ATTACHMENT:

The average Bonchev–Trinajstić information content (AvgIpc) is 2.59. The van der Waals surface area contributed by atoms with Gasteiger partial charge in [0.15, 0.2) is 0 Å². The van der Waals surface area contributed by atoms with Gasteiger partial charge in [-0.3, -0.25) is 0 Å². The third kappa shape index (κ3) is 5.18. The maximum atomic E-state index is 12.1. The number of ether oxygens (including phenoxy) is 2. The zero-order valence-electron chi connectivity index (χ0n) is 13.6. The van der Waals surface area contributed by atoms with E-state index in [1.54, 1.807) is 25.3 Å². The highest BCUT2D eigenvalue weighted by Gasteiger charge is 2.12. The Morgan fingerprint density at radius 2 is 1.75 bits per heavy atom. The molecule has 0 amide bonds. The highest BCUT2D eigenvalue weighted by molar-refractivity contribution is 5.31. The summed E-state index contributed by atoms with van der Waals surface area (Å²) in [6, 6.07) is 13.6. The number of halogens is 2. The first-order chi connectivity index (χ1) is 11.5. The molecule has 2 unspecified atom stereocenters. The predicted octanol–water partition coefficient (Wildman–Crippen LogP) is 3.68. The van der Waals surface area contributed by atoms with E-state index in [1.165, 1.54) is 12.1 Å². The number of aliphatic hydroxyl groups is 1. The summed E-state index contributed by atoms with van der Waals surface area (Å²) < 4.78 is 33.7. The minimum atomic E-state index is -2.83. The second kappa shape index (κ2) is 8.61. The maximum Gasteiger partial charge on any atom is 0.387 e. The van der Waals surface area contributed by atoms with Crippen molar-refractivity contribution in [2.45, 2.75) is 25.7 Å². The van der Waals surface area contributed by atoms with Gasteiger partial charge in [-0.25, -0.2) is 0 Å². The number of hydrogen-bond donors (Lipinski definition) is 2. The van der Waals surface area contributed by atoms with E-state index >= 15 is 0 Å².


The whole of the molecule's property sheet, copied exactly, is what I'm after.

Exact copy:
The average Bonchev–Trinajstić information content (AvgIpc) is 2.59. The van der Waals surface area contributed by atoms with Gasteiger partial charge in [0.15, 0.2) is 0 Å². The van der Waals surface area contributed by atoms with Gasteiger partial charge in [-0.3, -0.25) is 0 Å². The third kappa shape index (κ3) is 5.18. The maximum atomic E-state index is 12.1. The number of ether oxygens (including phenoxy) is 2. The zero-order valence-electron chi connectivity index (χ0n) is 13.6. The van der Waals surface area contributed by atoms with E-state index in [1.54, 1.807) is 25.3 Å². The highest BCUT2D eigenvalue weighted by Gasteiger charge is 2.12. The Morgan fingerprint density at radius 2 is 1.75 bits per heavy atom. The molecule has 0 amide bonds. The highest BCUT2D eigenvalue weighted by molar-refractivity contribution is 5.31. The summed E-state index contributed by atoms with van der Waals surface area (Å²) in [6, 6.07) is 13.6. The number of halogens is 2. The first-order chi connectivity index (χ1) is 11.5. The molecule has 2 unspecified atom stereocenters. The predicted octanol–water partition coefficient (Wildman–Crippen LogP) is 3.68. The van der Waals surface area contributed by atoms with E-state index in [1.165, 1.54) is 12.1 Å². The number of aliphatic hydroxyl groups is 1. The summed E-state index contributed by atoms with van der Waals surface area (Å²) < 4.78 is 33.7. The minimum atomic E-state index is -2.83. The second kappa shape index (κ2) is 8.61. The maximum Gasteiger partial charge on any atom is 0.387 e. The van der Waals surface area contributed by atoms with Crippen molar-refractivity contribution in [2.45, 2.75) is 25.7 Å². The van der Waals surface area contributed by atoms with Gasteiger partial charge in [-0.25, -0.2) is 0 Å². The number of hydrogen-bond donors (Lipinski definition) is 2. The van der Waals surface area contributed by atoms with E-state index >= 15 is 0 Å².